A new study points out that heavy coffee drinking could cause hypertension and increase your heart attack risk. Coffee enthusiasts who indulge in drinking lots of it can develop high blood pressure which might lead to a heart attack later on.
The study was debated and presented in London during the European Society of Cardiology’s meeting.
However, some studies focus on the beneficial aspects of coffee consumption, but the issue remains debatable, whereas this particular study shows that young adults’ health may be harmed due to high blood pressure/hypertension.
Italian researchers made an associative study analyzing heart health data across 12 years, monitoring a group of approximately 1,200 adults, of 18 to 45 years of age. Health officials say: beware.
Cardiologist Dr. David Friedman, US health expert, said that:
“Patients with known heart disease who are at elevated risk should limit their intake of daily caffeine products.”
Dr. Lucio Mos, the leader of the study, cardiologist at Hospital of San Daniele del Friuli in Udine, Italy, subjected to a thorough health analysis about 1,200 adults who displayed stage 1 high blood pressure. The participants exhibited systolic blood pressure in between 140-159 mm Hg or diastolic blood pressure from 90 to 99 mm Hg.
Over the 12-year study, various cardiovascular events were experienced by the participants, to be more precise – strokes or heart attacks. Approximately 80 percent of the incidents were heart attacks, whereas the others were strokes, kidney failure or peripheral artery disease.
The heart health risk was 4 times higher among those who were heavy coffee drinkers, in comparison to 3 times higher among those who drank coffee moderately. Heavy coffee drinking meant drinking 4 or more cups each day, whereas moderate consumption meant 1 to 3 cups per day.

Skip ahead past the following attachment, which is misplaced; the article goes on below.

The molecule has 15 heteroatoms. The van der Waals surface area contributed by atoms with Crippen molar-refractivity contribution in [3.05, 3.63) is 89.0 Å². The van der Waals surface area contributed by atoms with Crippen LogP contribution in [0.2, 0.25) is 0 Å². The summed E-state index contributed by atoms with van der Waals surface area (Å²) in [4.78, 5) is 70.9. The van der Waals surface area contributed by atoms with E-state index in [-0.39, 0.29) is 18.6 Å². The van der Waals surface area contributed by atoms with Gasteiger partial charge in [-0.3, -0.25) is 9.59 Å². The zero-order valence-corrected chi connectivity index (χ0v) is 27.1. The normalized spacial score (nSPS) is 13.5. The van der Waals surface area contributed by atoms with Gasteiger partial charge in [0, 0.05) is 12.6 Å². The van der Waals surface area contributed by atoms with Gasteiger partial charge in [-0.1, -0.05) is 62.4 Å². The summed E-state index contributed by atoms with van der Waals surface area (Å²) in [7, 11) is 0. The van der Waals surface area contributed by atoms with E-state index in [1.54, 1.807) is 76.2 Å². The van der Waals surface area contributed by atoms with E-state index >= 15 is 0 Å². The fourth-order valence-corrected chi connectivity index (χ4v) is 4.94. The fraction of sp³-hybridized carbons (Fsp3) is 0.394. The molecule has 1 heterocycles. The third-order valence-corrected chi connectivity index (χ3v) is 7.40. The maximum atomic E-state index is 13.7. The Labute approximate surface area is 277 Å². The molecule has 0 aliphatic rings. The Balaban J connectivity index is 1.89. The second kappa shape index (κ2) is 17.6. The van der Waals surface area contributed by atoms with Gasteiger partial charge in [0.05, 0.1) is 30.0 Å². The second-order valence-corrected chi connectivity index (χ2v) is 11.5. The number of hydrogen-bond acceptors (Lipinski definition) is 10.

The study also revealed that indulging in high consumption of the caffeinated beverage might lead to pre-diabetes. If they were overweight or obese the risk was even higher. Genetics would also play a key role. Moreover, it seems the pre-diabetes condition may revolve around each participant’s metabolism. To be more precise, people who displayed the highest risk of pre-diabetes were the ones metabolizing caffeine the most slowly.
Dr. Mos said that the more a person consumed coffee, the higher the odds of experiencing cardiovascular or health risks that could lead to illnesses. Therefore, this is a proportional relation.
Another cardiologist, Dr. Kevin Marzo, finally pointed out that a healthy life style should be promoted and maintained,
“with regular exercise, good nutrition and keeping the coffee consumption to less than three cups per day.”
This is valid especially for those who experience hypertension.
Photo Credits italiancoffeestore.com